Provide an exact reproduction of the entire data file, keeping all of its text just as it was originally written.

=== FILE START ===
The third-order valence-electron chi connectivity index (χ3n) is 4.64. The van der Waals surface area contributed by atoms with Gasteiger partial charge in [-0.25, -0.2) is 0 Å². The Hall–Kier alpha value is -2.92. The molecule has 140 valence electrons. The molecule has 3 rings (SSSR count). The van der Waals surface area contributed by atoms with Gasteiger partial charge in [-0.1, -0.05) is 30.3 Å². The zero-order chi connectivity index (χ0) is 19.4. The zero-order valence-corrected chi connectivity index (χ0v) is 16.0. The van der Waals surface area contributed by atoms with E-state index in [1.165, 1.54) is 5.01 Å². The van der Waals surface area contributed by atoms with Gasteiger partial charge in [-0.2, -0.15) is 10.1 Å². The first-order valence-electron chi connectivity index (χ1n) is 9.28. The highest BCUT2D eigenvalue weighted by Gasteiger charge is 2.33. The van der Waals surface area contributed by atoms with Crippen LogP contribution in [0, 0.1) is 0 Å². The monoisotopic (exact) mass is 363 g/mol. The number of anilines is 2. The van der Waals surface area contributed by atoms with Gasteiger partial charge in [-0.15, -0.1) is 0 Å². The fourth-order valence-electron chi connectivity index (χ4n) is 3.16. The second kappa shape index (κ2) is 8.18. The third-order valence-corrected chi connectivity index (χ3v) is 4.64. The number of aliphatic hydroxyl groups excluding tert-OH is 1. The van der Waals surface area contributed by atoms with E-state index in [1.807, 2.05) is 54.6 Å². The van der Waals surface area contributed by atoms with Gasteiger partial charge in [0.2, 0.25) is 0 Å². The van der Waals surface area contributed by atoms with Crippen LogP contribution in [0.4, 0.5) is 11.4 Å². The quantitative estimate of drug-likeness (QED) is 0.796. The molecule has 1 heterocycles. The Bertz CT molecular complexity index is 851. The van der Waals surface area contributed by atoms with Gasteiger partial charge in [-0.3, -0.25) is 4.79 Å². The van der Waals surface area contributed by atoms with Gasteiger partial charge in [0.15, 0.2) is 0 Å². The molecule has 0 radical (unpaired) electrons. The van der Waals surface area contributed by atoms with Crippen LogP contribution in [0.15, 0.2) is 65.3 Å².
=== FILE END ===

The third-order valence-electron chi connectivity index (χ3n) is 4.64. The van der Waals surface area contributed by atoms with Gasteiger partial charge in [-0.25, -0.2) is 0 Å². The Hall–Kier alpha value is -2.92. The molecule has 140 valence electrons. The molecule has 3 rings (SSSR count). The van der Waals surface area contributed by atoms with Gasteiger partial charge in [-0.1, -0.05) is 30.3 Å². The zero-order chi connectivity index (χ0) is 19.4. The zero-order valence-corrected chi connectivity index (χ0v) is 16.0. The van der Waals surface area contributed by atoms with E-state index in [1.165, 1.54) is 5.01 Å². The van der Waals surface area contributed by atoms with Gasteiger partial charge in [-0.2, -0.15) is 10.1 Å². The first-order valence-electron chi connectivity index (χ1n) is 9.28. The highest BCUT2D eigenvalue weighted by Gasteiger charge is 2.33. The van der Waals surface area contributed by atoms with Crippen LogP contribution in [0, 0.1) is 0 Å². The monoisotopic (exact) mass is 363 g/mol. The number of anilines is 2. The van der Waals surface area contributed by atoms with Gasteiger partial charge in [-0.15, -0.1) is 0 Å². The fourth-order valence-electron chi connectivity index (χ4n) is 3.16. The second kappa shape index (κ2) is 8.18. The third-order valence-corrected chi connectivity index (χ3v) is 4.64. The number of aliphatic hydroxyl groups excluding tert-OH is 1. The van der Waals surface area contributed by atoms with E-state index in [1.807, 2.05) is 54.6 Å². The van der Waals surface area contributed by atoms with Gasteiger partial charge in [0.2, 0.25) is 0 Å². The van der Waals surface area contributed by atoms with Crippen LogP contribution in [0.4, 0.5) is 11.4 Å². The quantitative estimate of drug-likeness (QED) is 0.796. The molecule has 1 heterocycles. The Bertz CT molecular complexity index is 851. The van der Waals surface area contributed by atoms with Gasteiger partial charge in [-0.3, -0.25) is 4.79 Å². The van der Waals surface area contributed by atoms with Gasteiger partial charge in [0.15, 0.2) is 0 Å². The molecule has 0 radical (unpaired) electrons. The van der Waals surface area contributed by atoms with Crippen LogP contribution in [0.15, 0.2) is 65.3 Å².